Midnight at the turn of the New Year found me where it always does. Outdoors.
No, I wasn’t winter camping.
In fact, I was barely ten feet from our back door. Still standing on the patio.
But I discovered long ago that the forced frivolity of New Year’s Eve – the noise makers and party hats; the dropping Times Square ball, the singing of Auld Lang Syne and the loudly popping of champagne corks, wasn’t for me.
Actually, we did observe the cork popping ritual but nixed the rest.
Nature was the only place I wanted to be, starting somewhere around the age of sixteen. That’s when I found myself in the middle of a snow-covered field in Vermont, under the stars. Mostly sober.
I’ve managed to keep that commitment to myself, more or less, for almost half a century.
New Year’s Eve always seemed to me better suited to quiet reflection than noisy celebration.
You’re ushering out the old year. And in some cases giving it the bum’s rush. It’s a time, if you’re so inclined, for tallying wins and losses, victories and defeats, ways you’ve managed to live up to your goals and commitments and ways you’ve fallen miserably short.
Perhaps most of all it’s a time to give thanks for being surrounded by family and good friends.
We started hosting a New Year’s Eve celebration at our house almost thirty years ago and have ever since. For entirely selfish reasons.
It happened after we found ourselves utterly lost, traveling back roads on the way home to Columbia County from a New Year’s celebration in the Berkshires, and with a two-year-old in the back seat.
We vowed, from that night on, to have the party come to us.
We typically invite about fifteen people because our dining room table doesn’t comfortably fit more than that. Some come from Vermont. Others New York City. A few are local. But all are free, even encouraged to spend the night.
This year we had a smaller crew than normal – only nine people – the extreme cold perhaps giving some of our perennial guests pause about hazarding into the night.
In years past I foolishly attempted to build a bonfire. I say attempted because I rarely succeeded. The end result was usually the eyesore of a pile of charred wood on the lawn the next morning.
But at some point I had an epiphany. Actually, I’m not smart enough to have an epiphany when it comes to things of a practical nature. So someone must have suggested it to me – a fire pit.
I promptly purchased a reasonably attractive copper one at Wal-Mart and have been using it ever since.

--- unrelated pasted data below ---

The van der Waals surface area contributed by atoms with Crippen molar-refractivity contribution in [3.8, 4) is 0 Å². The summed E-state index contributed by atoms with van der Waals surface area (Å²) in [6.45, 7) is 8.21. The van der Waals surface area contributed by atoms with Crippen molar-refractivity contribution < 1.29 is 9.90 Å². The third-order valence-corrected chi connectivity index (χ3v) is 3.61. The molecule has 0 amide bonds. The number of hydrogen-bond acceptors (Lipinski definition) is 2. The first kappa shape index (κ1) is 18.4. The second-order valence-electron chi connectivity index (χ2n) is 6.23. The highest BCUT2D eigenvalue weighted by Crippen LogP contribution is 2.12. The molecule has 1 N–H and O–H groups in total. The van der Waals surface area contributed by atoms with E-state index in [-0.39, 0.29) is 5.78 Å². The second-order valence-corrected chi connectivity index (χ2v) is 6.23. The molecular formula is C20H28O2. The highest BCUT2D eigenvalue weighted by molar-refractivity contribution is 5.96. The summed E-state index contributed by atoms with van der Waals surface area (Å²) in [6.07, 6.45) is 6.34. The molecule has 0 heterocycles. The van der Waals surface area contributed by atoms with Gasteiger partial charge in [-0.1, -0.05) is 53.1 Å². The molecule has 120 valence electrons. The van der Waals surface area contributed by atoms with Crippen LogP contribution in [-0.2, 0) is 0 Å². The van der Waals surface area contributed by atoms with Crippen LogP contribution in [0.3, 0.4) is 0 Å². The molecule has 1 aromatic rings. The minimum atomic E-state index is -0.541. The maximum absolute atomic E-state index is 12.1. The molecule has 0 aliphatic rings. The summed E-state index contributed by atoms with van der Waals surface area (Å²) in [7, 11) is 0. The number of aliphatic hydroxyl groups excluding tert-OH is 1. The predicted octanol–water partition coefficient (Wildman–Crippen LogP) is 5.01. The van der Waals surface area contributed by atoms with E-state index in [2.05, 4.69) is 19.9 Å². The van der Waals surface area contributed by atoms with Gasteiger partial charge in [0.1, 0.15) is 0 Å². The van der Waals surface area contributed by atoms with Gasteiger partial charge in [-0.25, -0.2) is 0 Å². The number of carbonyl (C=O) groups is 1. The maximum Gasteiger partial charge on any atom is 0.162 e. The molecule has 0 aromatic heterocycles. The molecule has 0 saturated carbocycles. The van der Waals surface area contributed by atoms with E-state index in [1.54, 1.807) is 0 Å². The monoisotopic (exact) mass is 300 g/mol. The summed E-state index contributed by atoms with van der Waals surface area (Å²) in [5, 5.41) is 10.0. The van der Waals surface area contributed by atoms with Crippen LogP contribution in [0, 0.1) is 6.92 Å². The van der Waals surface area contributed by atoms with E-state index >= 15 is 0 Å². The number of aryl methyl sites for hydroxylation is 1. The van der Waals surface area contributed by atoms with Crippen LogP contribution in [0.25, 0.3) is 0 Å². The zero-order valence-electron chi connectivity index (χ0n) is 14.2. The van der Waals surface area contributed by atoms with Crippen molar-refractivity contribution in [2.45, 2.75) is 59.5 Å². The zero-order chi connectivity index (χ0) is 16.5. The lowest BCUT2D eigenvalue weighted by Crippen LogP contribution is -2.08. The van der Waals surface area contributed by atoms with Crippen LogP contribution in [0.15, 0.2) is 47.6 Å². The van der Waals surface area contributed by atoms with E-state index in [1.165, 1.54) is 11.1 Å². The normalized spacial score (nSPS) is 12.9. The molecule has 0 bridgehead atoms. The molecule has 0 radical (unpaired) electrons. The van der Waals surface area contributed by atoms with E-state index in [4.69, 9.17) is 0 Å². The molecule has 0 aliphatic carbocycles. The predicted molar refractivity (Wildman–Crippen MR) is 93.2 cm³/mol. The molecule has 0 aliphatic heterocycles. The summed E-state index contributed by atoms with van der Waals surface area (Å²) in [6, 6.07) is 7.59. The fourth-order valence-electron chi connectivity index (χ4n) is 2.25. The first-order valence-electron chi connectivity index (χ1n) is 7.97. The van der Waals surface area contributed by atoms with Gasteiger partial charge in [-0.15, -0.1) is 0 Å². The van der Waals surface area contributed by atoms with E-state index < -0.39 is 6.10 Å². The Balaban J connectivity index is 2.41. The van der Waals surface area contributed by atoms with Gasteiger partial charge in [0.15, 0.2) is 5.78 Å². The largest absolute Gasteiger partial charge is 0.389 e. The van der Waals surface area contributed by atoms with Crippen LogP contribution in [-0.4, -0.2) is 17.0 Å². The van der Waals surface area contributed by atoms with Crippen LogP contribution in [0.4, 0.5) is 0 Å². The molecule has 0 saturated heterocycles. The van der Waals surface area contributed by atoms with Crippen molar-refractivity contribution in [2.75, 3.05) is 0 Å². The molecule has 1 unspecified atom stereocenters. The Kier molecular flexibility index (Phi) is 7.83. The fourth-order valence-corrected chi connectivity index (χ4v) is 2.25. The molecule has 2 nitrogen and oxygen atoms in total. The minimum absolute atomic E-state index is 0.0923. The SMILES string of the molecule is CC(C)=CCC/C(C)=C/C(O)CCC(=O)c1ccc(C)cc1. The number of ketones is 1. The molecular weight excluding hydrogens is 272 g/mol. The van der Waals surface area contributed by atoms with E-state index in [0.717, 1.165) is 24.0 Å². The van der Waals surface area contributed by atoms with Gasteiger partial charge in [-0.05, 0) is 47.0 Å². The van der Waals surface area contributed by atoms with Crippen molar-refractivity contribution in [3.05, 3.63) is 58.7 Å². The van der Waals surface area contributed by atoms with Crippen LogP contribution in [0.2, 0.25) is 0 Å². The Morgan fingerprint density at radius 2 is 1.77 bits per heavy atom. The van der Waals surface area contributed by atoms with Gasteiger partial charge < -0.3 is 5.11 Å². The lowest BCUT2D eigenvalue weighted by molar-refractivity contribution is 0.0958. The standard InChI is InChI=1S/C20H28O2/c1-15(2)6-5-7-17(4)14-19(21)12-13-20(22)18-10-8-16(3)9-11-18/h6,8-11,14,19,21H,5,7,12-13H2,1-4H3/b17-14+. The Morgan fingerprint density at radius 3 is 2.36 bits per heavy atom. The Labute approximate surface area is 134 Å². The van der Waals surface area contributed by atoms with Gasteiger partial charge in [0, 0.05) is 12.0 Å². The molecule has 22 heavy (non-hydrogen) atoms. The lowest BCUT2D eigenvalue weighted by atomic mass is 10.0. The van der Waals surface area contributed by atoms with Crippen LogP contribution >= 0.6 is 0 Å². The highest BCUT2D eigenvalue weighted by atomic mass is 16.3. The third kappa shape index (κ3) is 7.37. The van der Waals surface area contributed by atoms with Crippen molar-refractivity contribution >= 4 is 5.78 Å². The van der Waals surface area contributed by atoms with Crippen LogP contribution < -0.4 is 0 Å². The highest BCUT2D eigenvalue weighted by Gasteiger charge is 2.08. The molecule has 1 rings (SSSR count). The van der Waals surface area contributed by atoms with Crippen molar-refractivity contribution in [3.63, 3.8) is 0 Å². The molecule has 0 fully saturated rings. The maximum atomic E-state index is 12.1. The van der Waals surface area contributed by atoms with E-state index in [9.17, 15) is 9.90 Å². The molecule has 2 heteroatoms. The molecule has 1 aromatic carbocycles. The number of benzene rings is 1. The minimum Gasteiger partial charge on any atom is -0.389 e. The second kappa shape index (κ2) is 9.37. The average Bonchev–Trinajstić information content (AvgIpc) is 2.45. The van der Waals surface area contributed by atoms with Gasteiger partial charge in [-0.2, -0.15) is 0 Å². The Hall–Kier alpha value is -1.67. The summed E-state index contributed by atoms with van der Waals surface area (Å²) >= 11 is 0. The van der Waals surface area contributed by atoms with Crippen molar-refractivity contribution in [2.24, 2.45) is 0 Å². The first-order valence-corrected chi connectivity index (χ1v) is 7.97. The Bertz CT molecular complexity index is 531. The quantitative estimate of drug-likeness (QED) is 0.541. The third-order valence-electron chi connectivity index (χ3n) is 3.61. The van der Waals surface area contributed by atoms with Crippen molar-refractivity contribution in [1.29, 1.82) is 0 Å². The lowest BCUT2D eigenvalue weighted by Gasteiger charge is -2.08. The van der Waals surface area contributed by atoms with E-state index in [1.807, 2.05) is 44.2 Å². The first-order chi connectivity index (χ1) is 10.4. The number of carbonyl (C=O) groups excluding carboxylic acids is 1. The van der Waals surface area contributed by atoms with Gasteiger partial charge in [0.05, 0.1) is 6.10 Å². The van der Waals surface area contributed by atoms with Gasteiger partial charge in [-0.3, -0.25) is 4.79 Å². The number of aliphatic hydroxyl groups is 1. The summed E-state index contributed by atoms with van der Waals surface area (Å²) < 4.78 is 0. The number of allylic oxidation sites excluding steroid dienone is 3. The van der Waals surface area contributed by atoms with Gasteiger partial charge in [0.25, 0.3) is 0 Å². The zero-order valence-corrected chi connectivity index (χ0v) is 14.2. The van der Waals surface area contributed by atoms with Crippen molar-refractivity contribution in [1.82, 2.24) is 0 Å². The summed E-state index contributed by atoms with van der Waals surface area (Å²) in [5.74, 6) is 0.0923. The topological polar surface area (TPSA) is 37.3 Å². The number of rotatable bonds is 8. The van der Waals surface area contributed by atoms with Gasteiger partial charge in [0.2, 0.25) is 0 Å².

Constructing a minor pyramid of crumpled newspaper, fat wood, kindling and small logs is fairly guaranteed to succeed and even to keep those of us crowded around it reasonably warm.
Some years back, my wife adopted a Japanese ritual where we and our guests write down resolutions and regrets on gold paper and then toss them into the flames. This year we introduced a new, timely category: unhealthy grievances that need to be purged.
To be honest, I’ve never participated for reasons that I can’t quite explain. Perhaps because New Year is an artificial construct. Other cultures, the Chinese for example, celebrate it on different days. What we should really be aspiring to is something timeless, even scared. For instance, the privilege of standing under the stars and breathing in the night.
Neither past nor future, fears nor hopes nor superstitions -- charming though they may be -- should dictate your happiness. All that matters is that visceral moment in time.
I’m romanticizing the experience somewhat. It was darn cold out there last weekend. I lasted just long enough to make sure the fire was prospering, clink glasses, toast the New Year and then it was back indoors.
There’s not much to be said for the current cold spell. Except that it certainly succeeds in reinforcing the majesty of heath and home and a functioning furnace.
New Year’s Day has its own peculiar rituals and cadences. Fortunately, nobody seemed to be excessively hung over, which I attributed less to the wisdom that comes with advanced age than the fact that we paced ourselves and, taking my daughter’s advice, made sure to drink lots of water.
If New Year’s Eve in nature, under the stars, is non-negotiable for me, equally important is a walk through the woods on the following afternoon.
This experience was also somewhat abbreviated due to the frigid temperatures. But after an evening of indulgence, and a morning spent in recovery, there’s no better way to start the New Year, to center the soul, than a walk in the silence of the forest.
Whatever curves life will throw you over the next twelve months, at least you’re starting out on the right foot. One making fresh tracks through the white snow.
Ralph Gardner, Jr. is a journalist who divides his time between New York City and Columbia County. More of his work can be found at ralphgardner.com
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